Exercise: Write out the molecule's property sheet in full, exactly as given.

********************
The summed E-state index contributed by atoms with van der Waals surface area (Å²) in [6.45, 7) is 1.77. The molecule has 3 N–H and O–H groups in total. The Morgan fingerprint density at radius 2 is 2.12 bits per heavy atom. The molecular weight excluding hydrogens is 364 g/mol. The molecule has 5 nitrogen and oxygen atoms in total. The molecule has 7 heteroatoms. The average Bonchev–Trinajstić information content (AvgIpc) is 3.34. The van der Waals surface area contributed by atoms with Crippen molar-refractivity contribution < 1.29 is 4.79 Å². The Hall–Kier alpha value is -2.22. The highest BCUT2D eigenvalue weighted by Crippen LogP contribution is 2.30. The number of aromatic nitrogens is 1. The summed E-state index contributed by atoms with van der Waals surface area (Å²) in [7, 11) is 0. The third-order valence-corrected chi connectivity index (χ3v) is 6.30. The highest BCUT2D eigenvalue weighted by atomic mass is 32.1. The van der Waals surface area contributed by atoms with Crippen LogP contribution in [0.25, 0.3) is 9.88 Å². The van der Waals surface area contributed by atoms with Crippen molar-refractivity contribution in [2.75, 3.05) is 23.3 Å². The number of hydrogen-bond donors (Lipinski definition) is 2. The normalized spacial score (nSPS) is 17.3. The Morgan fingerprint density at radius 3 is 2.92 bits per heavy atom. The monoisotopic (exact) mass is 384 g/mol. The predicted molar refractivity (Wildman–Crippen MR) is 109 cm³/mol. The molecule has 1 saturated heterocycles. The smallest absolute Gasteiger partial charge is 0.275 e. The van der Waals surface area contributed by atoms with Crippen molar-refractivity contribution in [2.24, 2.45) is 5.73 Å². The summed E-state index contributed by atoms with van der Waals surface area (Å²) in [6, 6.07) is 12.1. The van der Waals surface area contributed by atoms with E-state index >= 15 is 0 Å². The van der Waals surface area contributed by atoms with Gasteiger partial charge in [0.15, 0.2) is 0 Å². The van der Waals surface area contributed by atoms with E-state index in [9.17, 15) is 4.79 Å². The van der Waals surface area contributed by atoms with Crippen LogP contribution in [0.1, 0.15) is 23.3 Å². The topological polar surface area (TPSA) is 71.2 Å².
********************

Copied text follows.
The summed E-state index contributed by atoms with van der Waals surface area (Å²) in [6.45, 7) is 1.77. The molecule has 3 N–H and O–H groups in total. The Morgan fingerprint density at radius 2 is 2.12 bits per heavy atom. The molecular weight excluding hydrogens is 364 g/mol. The molecule has 5 nitrogen and oxygen atoms in total. The molecule has 7 heteroatoms. The average Bonchev–Trinajstić information content (AvgIpc) is 3.34. The van der Waals surface area contributed by atoms with Crippen molar-refractivity contribution < 1.29 is 4.79 Å². The Hall–Kier alpha value is -2.22. The highest BCUT2D eigenvalue weighted by Crippen LogP contribution is 2.30. The number of aromatic nitrogens is 1. The summed E-state index contributed by atoms with van der Waals surface area (Å²) in [7, 11) is 0. The third-order valence-corrected chi connectivity index (χ3v) is 6.30. The highest BCUT2D eigenvalue weighted by atomic mass is 32.1. The van der Waals surface area contributed by atoms with Crippen LogP contribution in [0.25, 0.3) is 9.88 Å². The van der Waals surface area contributed by atoms with Crippen molar-refractivity contribution in [2.75, 3.05) is 23.3 Å². The number of hydrogen-bond donors (Lipinski definition) is 2. The normalized spacial score (nSPS) is 17.3. The Morgan fingerprint density at radius 3 is 2.92 bits per heavy atom. The monoisotopic (exact) mass is 384 g/mol. The predicted molar refractivity (Wildman–Crippen MR) is 109 cm³/mol. The molecule has 1 saturated heterocycles. The smallest absolute Gasteiger partial charge is 0.275 e. The van der Waals surface area contributed by atoms with Crippen molar-refractivity contribution in [2.24, 2.45) is 5.73 Å². The summed E-state index contributed by atoms with van der Waals surface area (Å²) in [6, 6.07) is 12.1. The van der Waals surface area contributed by atoms with E-state index >= 15 is 0 Å². The van der Waals surface area contributed by atoms with Gasteiger partial charge in [0.15, 0.2) is 0 Å². The van der Waals surface area contributed by atoms with E-state index in [9.17, 15) is 4.79 Å². The van der Waals surface area contributed by atoms with Crippen LogP contribution in [0.1, 0.15) is 23.3 Å². The topological polar surface area (TPSA) is 71.2 Å².